Call number and opening: MS. Aubrey 6, fol. 109r-v

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Semi-diplomatic transcription

[fol. 109r]

                                            Mr. William Shakespear.                        109            78              
                                         was borne at Stratford vpon Avon in the County of Warwic
                                         his father was a Butcher, & I haue been told heretofore by some
                                         of the neighbours that when he was a boy he exercised his fathers-
                                         Trade, but when he kill'd a Calfe he would doe it in a high style, &
                                         make a Speech. There was at that time another Butchers son in
                                         this Towne that was held not at all inferior to him for wi a naturall
                                         witt, his acquaintance & coetanean; but dyed young. This William
                                         being inclined naturally to Poetry and acting, came to London
                                         I guesse about 18: and was an Actor at one of the Play-houses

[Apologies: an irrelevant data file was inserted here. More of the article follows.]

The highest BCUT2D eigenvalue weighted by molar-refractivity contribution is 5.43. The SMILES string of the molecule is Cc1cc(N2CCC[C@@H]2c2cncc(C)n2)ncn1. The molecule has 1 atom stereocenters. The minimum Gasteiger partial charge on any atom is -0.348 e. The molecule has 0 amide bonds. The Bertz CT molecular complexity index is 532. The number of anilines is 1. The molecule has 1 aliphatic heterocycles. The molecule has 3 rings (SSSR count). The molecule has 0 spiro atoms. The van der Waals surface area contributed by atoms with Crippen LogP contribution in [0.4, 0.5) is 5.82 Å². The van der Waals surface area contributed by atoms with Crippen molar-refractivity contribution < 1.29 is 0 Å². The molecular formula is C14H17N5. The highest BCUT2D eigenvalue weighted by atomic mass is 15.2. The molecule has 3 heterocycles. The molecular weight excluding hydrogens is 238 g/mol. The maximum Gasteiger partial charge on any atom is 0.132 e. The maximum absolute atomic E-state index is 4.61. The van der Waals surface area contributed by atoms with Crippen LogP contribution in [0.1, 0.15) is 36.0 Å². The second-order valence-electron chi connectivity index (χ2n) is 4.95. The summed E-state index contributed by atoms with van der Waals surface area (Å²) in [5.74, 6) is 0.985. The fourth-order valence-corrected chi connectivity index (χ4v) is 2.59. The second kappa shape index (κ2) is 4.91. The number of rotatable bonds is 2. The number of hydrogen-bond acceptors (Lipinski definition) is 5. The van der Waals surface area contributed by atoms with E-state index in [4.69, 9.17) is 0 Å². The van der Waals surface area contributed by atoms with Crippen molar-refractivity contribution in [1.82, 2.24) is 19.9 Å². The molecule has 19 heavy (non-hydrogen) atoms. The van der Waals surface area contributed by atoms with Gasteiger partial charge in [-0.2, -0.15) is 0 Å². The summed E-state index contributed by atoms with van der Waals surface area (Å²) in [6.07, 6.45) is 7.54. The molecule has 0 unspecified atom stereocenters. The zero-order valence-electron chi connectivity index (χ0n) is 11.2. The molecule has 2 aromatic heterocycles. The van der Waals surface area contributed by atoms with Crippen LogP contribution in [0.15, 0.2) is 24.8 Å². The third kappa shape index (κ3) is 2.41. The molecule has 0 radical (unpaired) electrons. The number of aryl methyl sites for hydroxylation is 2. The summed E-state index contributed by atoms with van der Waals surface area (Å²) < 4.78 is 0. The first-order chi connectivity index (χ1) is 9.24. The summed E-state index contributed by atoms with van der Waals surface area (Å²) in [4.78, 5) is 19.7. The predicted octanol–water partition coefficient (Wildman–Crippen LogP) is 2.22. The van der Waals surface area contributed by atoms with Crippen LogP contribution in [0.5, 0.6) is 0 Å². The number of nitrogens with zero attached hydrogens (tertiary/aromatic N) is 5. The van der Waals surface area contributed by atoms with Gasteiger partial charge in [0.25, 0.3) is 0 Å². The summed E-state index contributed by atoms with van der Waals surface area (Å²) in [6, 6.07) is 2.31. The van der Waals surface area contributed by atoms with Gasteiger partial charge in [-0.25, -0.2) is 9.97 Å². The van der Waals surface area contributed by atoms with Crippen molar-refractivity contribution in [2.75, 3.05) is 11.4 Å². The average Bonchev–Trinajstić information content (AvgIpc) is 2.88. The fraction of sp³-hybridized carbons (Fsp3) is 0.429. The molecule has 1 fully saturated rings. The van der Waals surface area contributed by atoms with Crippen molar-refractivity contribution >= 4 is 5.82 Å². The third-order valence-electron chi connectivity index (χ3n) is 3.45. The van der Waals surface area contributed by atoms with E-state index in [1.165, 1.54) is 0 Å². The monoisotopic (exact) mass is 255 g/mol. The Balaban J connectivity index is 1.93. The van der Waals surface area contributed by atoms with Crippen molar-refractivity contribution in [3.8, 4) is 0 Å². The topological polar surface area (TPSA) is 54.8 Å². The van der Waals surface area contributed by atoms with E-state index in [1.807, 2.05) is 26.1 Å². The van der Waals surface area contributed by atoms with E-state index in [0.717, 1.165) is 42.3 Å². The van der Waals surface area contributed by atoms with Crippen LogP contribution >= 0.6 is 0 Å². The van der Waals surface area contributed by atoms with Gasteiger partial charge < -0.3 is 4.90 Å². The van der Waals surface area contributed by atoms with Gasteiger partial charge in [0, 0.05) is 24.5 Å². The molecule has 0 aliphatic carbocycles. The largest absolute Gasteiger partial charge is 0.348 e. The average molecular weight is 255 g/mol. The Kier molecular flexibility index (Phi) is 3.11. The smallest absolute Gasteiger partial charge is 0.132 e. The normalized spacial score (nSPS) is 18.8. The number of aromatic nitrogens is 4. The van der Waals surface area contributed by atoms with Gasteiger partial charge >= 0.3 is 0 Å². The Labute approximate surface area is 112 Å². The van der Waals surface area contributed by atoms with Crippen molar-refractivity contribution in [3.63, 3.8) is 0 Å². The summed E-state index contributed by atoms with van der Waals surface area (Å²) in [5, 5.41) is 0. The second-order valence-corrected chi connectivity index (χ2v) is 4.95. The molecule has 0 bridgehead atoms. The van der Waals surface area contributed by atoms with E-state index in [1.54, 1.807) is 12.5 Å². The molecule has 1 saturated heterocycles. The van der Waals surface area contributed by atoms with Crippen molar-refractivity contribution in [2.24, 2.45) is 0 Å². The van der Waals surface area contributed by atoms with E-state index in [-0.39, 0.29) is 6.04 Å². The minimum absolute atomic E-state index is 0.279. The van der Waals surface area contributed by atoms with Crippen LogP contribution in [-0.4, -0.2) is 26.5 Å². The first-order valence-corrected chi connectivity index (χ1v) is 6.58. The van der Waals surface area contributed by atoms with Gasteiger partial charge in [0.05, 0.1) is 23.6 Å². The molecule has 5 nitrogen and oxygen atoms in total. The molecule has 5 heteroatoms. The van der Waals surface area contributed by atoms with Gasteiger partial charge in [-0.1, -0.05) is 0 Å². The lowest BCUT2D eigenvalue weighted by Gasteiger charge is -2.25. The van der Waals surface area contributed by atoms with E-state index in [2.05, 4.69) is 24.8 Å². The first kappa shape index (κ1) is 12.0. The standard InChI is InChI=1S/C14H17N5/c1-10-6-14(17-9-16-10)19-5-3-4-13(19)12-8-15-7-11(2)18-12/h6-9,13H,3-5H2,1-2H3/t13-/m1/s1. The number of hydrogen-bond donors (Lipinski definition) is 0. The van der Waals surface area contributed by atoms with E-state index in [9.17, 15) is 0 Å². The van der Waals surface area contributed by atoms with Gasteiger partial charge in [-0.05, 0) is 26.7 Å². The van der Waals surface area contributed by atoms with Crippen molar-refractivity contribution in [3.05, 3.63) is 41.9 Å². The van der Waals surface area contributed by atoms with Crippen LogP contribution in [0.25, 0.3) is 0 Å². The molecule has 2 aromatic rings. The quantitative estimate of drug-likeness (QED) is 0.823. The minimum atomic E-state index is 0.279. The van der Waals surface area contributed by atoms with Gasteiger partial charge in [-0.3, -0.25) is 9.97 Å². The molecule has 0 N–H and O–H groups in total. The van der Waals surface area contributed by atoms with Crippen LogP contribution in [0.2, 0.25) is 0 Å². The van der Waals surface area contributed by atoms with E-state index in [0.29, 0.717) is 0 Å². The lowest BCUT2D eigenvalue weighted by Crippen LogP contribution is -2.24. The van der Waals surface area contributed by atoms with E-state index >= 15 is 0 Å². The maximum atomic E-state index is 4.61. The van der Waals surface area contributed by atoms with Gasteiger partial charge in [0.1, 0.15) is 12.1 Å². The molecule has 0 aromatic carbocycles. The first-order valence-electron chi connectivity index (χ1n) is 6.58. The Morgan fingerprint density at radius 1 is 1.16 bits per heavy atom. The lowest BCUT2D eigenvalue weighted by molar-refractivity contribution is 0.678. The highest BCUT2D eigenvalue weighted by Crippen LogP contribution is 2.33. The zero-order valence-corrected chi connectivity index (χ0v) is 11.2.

and did acte exceedingly well: now Ben Iohnson was never
                                         a good Actor, but an excellent Instructor.  He began early to -
                                         make essayes at Dramatique Poetry, which at that time was very
                                         lowe; and his Playes tooke well: He was a handsome, well
                                         shap't man: very good company, and of a very readie and
                                         pleasant smooth Witt. The Humour of ……. the Constable
                                         in a Midsomersnight's Dreame, he happened to take at
*I thinke it was Mid-       *Grendon in Bucks which is the roade from London to Stratford
somer night that he-     
happened to lye there.     and there was living that Constable about 1642 when I
                                        first came to Avon. Mr Ios: Howe is of that parish and knew him.
                                        Ben Iohnson and he did gather Humours of men dayly
                                        where euer they came. One time as he was at the Tavern
                                        at Stratford super Avon, one Combes, an old rich Usurer
                                        was to be buryed. He makes there this extemporary Epitaph
                                                     Ten in the Hundred the Devill aIlowes
                                                     But Combes will haue twelue he sweares & vowes: